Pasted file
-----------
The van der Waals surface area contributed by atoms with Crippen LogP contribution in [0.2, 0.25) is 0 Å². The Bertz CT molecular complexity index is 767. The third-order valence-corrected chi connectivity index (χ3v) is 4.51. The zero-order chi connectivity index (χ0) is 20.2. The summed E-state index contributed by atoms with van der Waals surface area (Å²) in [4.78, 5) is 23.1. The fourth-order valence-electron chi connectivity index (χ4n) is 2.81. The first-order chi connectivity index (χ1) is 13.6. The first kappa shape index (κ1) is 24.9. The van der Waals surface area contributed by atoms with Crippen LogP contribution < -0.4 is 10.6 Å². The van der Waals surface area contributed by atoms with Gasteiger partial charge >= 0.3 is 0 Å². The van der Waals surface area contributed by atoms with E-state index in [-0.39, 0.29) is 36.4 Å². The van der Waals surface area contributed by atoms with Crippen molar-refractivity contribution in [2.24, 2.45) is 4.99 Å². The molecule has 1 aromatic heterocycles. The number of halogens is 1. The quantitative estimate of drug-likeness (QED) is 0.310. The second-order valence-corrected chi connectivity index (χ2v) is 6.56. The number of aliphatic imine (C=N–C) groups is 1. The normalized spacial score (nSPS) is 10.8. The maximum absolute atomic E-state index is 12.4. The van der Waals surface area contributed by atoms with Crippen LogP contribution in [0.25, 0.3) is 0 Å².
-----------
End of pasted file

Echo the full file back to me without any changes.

The van der Waals surface area contributed by atoms with Crippen LogP contribution in [0.2, 0.25) is 0 Å². The Bertz CT molecular complexity index is 767. The third-order valence-corrected chi connectivity index (χ3v) is 4.51. The zero-order chi connectivity index (χ0) is 20.2. The summed E-state index contributed by atoms with van der Waals surface area (Å²) in [4.78, 5) is 23.1. The fourth-order valence-electron chi connectivity index (χ4n) is 2.81. The first-order chi connectivity index (χ1) is 13.6. The first kappa shape index (κ1) is 24.9. The van der Waals surface area contributed by atoms with Crippen LogP contribution < -0.4 is 10.6 Å². The van der Waals surface area contributed by atoms with Gasteiger partial charge >= 0.3 is 0 Å². The van der Waals surface area contributed by atoms with E-state index in [-0.39, 0.29) is 36.4 Å². The van der Waals surface area contributed by atoms with Crippen molar-refractivity contribution in [2.24, 2.45) is 4.99 Å². The molecule has 1 aromatic heterocycles. The number of halogens is 1. The quantitative estimate of drug-likeness (QED) is 0.310. The second-order valence-corrected chi connectivity index (χ2v) is 6.56. The number of aliphatic imine (C=N–C) groups is 1. The normalized spacial score (nSPS) is 10.8. The maximum absolute atomic E-state index is 12.4. The van der Waals surface area contributed by atoms with Crippen LogP contribution in [0.25, 0.3) is 0 Å².